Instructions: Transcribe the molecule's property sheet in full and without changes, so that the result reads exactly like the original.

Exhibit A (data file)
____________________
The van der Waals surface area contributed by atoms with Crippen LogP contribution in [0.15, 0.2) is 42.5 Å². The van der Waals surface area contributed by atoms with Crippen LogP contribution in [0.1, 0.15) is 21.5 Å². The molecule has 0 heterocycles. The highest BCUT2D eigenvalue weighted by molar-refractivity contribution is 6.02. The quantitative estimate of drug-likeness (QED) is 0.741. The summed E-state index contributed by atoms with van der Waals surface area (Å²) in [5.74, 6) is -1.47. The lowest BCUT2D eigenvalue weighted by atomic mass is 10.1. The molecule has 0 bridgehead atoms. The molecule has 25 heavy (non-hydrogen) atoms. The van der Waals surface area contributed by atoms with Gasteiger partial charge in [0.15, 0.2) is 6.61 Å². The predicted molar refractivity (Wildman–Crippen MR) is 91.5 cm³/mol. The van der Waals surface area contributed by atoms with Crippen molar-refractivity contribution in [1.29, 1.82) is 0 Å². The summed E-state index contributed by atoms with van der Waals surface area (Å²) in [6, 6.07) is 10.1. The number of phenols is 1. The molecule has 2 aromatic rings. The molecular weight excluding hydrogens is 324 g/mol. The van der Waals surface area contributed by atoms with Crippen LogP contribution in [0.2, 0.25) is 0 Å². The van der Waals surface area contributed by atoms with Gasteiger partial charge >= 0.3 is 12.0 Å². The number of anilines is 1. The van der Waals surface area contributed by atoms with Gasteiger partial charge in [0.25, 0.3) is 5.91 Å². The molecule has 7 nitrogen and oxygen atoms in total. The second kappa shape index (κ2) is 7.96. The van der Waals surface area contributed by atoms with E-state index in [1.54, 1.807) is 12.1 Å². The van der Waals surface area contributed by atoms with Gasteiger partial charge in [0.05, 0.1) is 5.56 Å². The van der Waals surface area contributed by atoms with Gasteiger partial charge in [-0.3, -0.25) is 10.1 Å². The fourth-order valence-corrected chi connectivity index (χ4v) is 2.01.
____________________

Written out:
The van der Waals surface area contributed by atoms with Crippen LogP contribution in [0.15, 0.2) is 42.5 Å². The van der Waals surface area contributed by atoms with Crippen LogP contribution in [0.1, 0.15) is 21.5 Å². The molecule has 0 heterocycles. The highest BCUT2D eigenvalue weighted by molar-refractivity contribution is 6.02. The quantitative estimate of drug-likeness (QED) is 0.741. The summed E-state index contributed by atoms with van der Waals surface area (Å²) in [5.74, 6) is -1.47. The lowest BCUT2D eigenvalue weighted by atomic mass is 10.1. The molecule has 0 bridgehead atoms. The molecule has 25 heavy (non-hydrogen) atoms. The van der Waals surface area contributed by atoms with Gasteiger partial charge in [0.15, 0.2) is 6.61 Å². The predicted molar refractivity (Wildman–Crippen MR) is 91.5 cm³/mol. The van der Waals surface area contributed by atoms with Crippen molar-refractivity contribution in [1.29, 1.82) is 0 Å². The summed E-state index contributed by atoms with van der Waals surface area (Å²) in [6, 6.07) is 10.1. The number of phenols is 1. The molecule has 2 aromatic rings. The molecular weight excluding hydrogens is 324 g/mol. The van der Waals surface area contributed by atoms with Crippen LogP contribution in [0.2, 0.25) is 0 Å². The van der Waals surface area contributed by atoms with Gasteiger partial charge >= 0.3 is 12.0 Å². The number of anilines is 1. The van der Waals surface area contributed by atoms with Gasteiger partial charge in [0.25, 0.3) is 5.91 Å². The molecule has 7 nitrogen and oxygen atoms in total. The second kappa shape index (κ2) is 7.96. The van der Waals surface area contributed by atoms with E-state index in [1.54, 1.807) is 12.1 Å². The van der Waals surface area contributed by atoms with Gasteiger partial charge in [0.05, 0.1) is 5.56 Å². The van der Waals surface area contributed by atoms with Gasteiger partial charge in [-0.3, -0.25) is 10.1 Å². The fourth-order valence-corrected chi connectivity index (χ4v) is 2.01.